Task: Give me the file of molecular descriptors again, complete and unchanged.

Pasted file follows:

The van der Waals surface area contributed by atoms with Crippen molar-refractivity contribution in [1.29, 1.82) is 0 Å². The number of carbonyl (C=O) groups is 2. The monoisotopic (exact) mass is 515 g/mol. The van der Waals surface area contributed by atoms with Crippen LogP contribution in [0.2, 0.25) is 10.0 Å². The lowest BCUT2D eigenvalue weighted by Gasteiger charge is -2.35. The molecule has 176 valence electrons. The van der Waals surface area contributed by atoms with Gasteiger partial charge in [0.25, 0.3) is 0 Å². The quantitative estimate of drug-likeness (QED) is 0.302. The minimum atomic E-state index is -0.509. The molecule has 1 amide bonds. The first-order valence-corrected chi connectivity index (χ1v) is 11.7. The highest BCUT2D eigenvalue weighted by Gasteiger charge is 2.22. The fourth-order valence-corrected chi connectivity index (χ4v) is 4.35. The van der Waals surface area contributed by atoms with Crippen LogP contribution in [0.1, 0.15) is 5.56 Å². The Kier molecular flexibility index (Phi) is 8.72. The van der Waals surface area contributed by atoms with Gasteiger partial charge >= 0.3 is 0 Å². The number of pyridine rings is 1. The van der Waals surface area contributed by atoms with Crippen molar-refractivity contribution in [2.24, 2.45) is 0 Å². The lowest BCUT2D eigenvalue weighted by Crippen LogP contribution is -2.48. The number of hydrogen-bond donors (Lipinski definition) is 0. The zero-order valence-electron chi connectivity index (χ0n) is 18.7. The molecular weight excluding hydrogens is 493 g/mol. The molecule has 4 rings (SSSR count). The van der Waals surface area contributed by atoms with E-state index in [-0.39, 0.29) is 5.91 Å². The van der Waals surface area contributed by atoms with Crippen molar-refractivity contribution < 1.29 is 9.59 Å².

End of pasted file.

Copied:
The van der Waals surface area contributed by atoms with Crippen molar-refractivity contribution in [1.29, 1.82) is 0 Å². The number of carbonyl (C=O) groups is 2. The monoisotopic (exact) mass is 515 g/mol. The van der Waals surface area contributed by atoms with Crippen LogP contribution in [0.2, 0.25) is 10.0 Å². The lowest BCUT2D eigenvalue weighted by Gasteiger charge is -2.35. The molecule has 176 valence electrons. The van der Waals surface area contributed by atoms with Gasteiger partial charge in [0.25, 0.3) is 0 Å². The quantitative estimate of drug-likeness (QED) is 0.302. The minimum atomic E-state index is -0.509. The molecule has 1 amide bonds. The first-order valence-corrected chi connectivity index (χ1v) is 11.7. The highest BCUT2D eigenvalue weighted by Gasteiger charge is 2.22. The fourth-order valence-corrected chi connectivity index (χ4v) is 4.35. The van der Waals surface area contributed by atoms with Crippen LogP contribution in [0.1, 0.15) is 5.56 Å². The Kier molecular flexibility index (Phi) is 8.72. The van der Waals surface area contributed by atoms with Gasteiger partial charge >= 0.3 is 0 Å². The number of pyridine rings is 1. The van der Waals surface area contributed by atoms with Crippen molar-refractivity contribution in [2.24, 2.45) is 0 Å². The lowest BCUT2D eigenvalue weighted by Crippen LogP contribution is -2.48. The number of hydrogen-bond donors (Lipinski definition) is 0. The zero-order valence-electron chi connectivity index (χ0n) is 18.7. The molecular weight excluding hydrogens is 493 g/mol. The molecule has 4 rings (SSSR count). The van der Waals surface area contributed by atoms with E-state index in [-0.39, 0.29) is 5.91 Å². The van der Waals surface area contributed by atoms with Crippen molar-refractivity contribution < 1.29 is 9.59 Å².